JUDGE – ELLEN OH
|Freedom in Congo Square
By Carole Boston Weatherford, Illustrated by R. Gregory Christie
|March: Book Three
by Congressman John Lewis, Andrew Aydin, and Nate Powell
Top Shelf Productions
I feel a great and heavy burden on my shoulders as I find myself trying to compare these two brilliant books. Two completely different books that were almost impossible to compare. This was torturous! Where would I even start? Perhaps where they were similar? Okay, I’ll start there.
Well they both:
- Moved me deeply and brought me to tears.
- Made me appreciate the resilience of human spirit over suffering.
- Brought a shameful part of history to life in ways that I shall never forget.
I want to start with Freedom in Congo Square because there is something perfect about the execution of this picture book. I have always admired the picture book form. I find that the best picture books stand out in ways that the best adult literature could never compete with. The best picture books tell the most compelling story in the least amount of words but rich with vivid imagery that leaps off of the pages and into our hearts. That is what Freedom in Congo Square does.
“Freedom was slaves’ ardent prayer,
One more day to Congo Square.”
There’s no sugarcoating the evils of slavery here. No mistaking the gravity of a slave’s life. The simple rhymes perfectly underscore remarkable pictures that capture the immediacy of life as a slave. In the clearest of language and deeply emotional art, Freedom in Congo Square is a clear example of how the picture book format can be a work of true literary art. This is a book that I feel strongly should be in every school library in the country. It brilliantly explains slavery for the youngest reader to understand. And it also makes clear that Freedom in Congo Square is not just about a half day off from the oppression of work, but the true taste of freedom itself.
From a perfect picture book to a perfect graphic novel, SLJ is clearly trying to make life as difficult as possible.
March: Book Three, is more than a book. More than a graphic novel. It is a reminder to all of us that history really does repeat itself and that our greatest mistakes are when we forget the sins of the past. The first time I read March: Book Three was last year during the height of the campaign season. I remember staring at the angry mob faces on the black and white pages of my book and looking up to see angry mob faces live on my television screen. I remember the tears that would not stop as the dawning horror of what was happening struck me so vividly. March is history blended in a perfect pairing of text and imagery that strikes a reader with a visceral reaction to events long past and yet reminds us of the urgent immediacy of current events. It is a testament to the strength and resilience of the heroes of the Civil Rights Movement. The work is powerful, not only for its extraordinary storytelling, but for its chilling timeliness.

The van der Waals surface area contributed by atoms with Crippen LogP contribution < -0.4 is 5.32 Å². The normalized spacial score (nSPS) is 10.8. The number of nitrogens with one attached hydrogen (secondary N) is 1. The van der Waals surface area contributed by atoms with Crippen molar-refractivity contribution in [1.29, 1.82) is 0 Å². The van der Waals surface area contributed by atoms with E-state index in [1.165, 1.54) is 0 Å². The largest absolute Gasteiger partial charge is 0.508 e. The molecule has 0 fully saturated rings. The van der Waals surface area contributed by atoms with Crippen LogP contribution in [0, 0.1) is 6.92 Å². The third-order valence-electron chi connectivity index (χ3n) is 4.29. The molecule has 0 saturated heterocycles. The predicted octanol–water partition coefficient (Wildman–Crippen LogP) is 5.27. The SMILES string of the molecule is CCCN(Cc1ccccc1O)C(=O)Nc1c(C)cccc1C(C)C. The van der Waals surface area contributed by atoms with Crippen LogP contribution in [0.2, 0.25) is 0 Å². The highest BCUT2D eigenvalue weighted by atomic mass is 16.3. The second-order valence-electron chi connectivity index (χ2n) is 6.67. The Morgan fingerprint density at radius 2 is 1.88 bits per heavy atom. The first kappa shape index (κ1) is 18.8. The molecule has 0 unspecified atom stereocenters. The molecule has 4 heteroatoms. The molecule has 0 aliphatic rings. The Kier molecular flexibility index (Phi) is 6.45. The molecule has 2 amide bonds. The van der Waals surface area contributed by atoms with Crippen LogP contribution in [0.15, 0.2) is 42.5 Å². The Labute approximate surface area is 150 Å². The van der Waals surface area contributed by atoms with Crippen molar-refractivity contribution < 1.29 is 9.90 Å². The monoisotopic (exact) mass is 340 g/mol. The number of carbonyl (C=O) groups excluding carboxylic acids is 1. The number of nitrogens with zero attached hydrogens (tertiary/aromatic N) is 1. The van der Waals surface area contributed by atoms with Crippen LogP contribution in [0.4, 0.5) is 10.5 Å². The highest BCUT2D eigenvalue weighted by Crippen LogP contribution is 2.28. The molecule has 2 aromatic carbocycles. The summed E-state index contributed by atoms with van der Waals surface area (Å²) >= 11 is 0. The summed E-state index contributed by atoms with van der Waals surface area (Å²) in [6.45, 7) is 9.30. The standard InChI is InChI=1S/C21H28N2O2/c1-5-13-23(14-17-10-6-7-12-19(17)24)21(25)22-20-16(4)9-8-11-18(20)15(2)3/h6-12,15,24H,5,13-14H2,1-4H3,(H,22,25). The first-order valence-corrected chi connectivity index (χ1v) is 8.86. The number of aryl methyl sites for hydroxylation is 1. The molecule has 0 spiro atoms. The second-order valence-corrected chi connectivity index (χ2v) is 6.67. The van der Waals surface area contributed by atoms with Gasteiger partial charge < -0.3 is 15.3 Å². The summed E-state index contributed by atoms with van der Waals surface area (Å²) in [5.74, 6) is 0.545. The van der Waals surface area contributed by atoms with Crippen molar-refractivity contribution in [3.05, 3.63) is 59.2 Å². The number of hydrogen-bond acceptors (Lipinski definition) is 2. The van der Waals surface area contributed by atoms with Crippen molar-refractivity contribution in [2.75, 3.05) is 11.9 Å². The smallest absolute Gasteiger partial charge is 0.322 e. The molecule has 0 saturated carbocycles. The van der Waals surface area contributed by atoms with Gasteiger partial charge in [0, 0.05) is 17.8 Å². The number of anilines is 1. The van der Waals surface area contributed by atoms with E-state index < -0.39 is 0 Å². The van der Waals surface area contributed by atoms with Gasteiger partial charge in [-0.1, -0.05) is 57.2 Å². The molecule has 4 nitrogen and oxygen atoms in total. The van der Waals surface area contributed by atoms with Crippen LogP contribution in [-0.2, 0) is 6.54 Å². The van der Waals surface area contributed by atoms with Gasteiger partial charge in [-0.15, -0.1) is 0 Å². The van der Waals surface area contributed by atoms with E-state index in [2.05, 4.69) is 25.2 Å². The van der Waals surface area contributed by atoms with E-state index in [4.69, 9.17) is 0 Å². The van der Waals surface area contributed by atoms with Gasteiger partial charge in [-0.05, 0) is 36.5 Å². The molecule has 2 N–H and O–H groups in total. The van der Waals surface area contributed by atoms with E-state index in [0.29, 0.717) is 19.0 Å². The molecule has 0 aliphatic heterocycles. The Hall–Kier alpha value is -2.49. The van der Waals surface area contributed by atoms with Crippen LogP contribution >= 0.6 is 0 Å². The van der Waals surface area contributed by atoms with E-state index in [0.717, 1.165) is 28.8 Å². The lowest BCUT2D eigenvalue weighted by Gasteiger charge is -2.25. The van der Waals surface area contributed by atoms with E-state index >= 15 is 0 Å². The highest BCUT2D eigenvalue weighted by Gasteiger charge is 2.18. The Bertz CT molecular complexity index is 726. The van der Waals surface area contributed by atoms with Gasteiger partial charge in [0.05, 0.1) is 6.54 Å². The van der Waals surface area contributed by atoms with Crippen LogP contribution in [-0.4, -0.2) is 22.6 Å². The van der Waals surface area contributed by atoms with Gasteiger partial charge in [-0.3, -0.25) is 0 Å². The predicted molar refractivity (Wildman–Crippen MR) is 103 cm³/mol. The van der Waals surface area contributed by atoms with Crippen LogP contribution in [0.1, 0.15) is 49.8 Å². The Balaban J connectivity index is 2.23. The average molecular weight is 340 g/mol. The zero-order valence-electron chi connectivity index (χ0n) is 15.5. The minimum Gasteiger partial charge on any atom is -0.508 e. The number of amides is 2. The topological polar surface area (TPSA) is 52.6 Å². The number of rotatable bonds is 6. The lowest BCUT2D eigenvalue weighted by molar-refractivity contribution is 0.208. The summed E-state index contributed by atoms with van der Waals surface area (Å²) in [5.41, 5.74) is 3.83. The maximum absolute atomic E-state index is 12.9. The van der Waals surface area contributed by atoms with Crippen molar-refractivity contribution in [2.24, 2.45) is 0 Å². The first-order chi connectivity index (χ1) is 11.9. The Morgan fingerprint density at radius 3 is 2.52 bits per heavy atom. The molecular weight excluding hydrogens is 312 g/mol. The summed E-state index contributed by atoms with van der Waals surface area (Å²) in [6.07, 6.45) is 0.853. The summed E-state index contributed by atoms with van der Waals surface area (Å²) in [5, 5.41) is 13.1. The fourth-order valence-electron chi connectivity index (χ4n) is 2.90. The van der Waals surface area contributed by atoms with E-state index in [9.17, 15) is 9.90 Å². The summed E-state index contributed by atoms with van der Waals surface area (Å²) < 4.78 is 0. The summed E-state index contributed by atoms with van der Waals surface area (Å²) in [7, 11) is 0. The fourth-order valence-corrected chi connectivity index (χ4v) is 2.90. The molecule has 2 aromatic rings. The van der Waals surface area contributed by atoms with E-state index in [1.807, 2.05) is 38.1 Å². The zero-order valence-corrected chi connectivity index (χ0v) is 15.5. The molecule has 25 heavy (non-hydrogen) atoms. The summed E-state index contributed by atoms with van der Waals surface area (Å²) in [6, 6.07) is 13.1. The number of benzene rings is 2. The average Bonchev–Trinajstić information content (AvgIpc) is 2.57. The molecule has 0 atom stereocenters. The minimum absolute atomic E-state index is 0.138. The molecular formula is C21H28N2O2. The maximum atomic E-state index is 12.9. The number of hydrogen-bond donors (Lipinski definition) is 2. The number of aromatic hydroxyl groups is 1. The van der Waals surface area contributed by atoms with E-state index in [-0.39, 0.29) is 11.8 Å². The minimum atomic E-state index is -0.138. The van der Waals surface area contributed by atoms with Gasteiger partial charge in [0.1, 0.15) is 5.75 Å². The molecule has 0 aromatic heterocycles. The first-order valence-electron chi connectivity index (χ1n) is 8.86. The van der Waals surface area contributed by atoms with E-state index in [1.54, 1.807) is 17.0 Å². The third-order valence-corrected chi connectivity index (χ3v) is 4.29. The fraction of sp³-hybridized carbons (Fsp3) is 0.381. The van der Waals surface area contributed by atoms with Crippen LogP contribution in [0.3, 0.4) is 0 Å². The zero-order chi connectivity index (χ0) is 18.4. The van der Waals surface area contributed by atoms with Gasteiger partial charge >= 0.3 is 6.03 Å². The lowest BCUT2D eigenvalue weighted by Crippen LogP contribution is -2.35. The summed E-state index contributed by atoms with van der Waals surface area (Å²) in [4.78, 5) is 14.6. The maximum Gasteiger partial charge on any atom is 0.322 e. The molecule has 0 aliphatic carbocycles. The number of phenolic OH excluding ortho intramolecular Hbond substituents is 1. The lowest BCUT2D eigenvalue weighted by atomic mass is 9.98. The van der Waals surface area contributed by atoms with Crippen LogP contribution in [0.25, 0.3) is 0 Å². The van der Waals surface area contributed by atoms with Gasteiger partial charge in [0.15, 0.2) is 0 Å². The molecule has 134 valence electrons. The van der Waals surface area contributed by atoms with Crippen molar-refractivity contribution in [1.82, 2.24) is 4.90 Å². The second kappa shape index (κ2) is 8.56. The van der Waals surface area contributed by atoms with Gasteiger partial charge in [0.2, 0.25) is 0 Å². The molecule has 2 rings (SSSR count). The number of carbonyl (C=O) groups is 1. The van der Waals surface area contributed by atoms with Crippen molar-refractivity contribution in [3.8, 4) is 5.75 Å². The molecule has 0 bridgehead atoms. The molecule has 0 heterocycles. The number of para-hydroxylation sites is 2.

So how do you choose a winner between two such different and yet brilliant books? The true answer is that you can’t. But for now I can only choose the book that I think should move on to the next round. and for that, I must choose March: Book Three. I must choose the timely book. The brilliant and necessary book that will resonate with and inspire generations of readers and equal rights activists. It is a historical book that is also a book of our times. There is truly nothing like it. March.
I’d argue that Freedom in Congo Square is also very timely, and possibly more important to promote through BoB. Why? March: Book Three has gotten tons of press already, while Freedom in Congo Square has gotten a lot for a picture book, but much less than March: Book Three. Just look at the Google Search results, with the titles written in quotation marks: Weatherford’s masterpiece has 13,400 results, while the third installment in Lewis’ epic story has 34,300. (Without quotation marks, it’s 503,000 for Freedom in Congo Square and 564,000,000 for March: Book Three!) Lewis’ story is hugely important, but already well known; the slaves of Congo Square have largely disappeared from history. Both tell stories of resilience against oppression, but Freedom in Congo Square reminds us that the struggle – which continues and heightens today – began over a hundred years before Lewis marched on Washington.
The heroes of the Civil Rights Movement are already highly lauded – although their views and actions are often distorted, and Lewis deserves more attention – but scary things can happen when elementary school students learn about slavery. Five days ago, white fifth-grade students in a New Jersey school sold black students as part of a mock slave auction, under the supervision of a substitute teacher. Read this article in The Washington Post, and get Freedom in Congo Square assigned in schools, for goodness’ sake! Now, more than ever, we need to remember the history of slavery accurately and with empathy, and there are few better books to do this with than Weatherford’s.
– Kid Commentator RGN
Yep. I saw this one coming from a mile away. I really really wish that they could both make it to the final round, but unfortunately that’s not how it works. (Unless Freedom in Congo Square is the Undead winner!)
– Kid Commentator NS
MARCH: BOOK THREE
WILL MOVE ON
TO THE CLOSING ROUND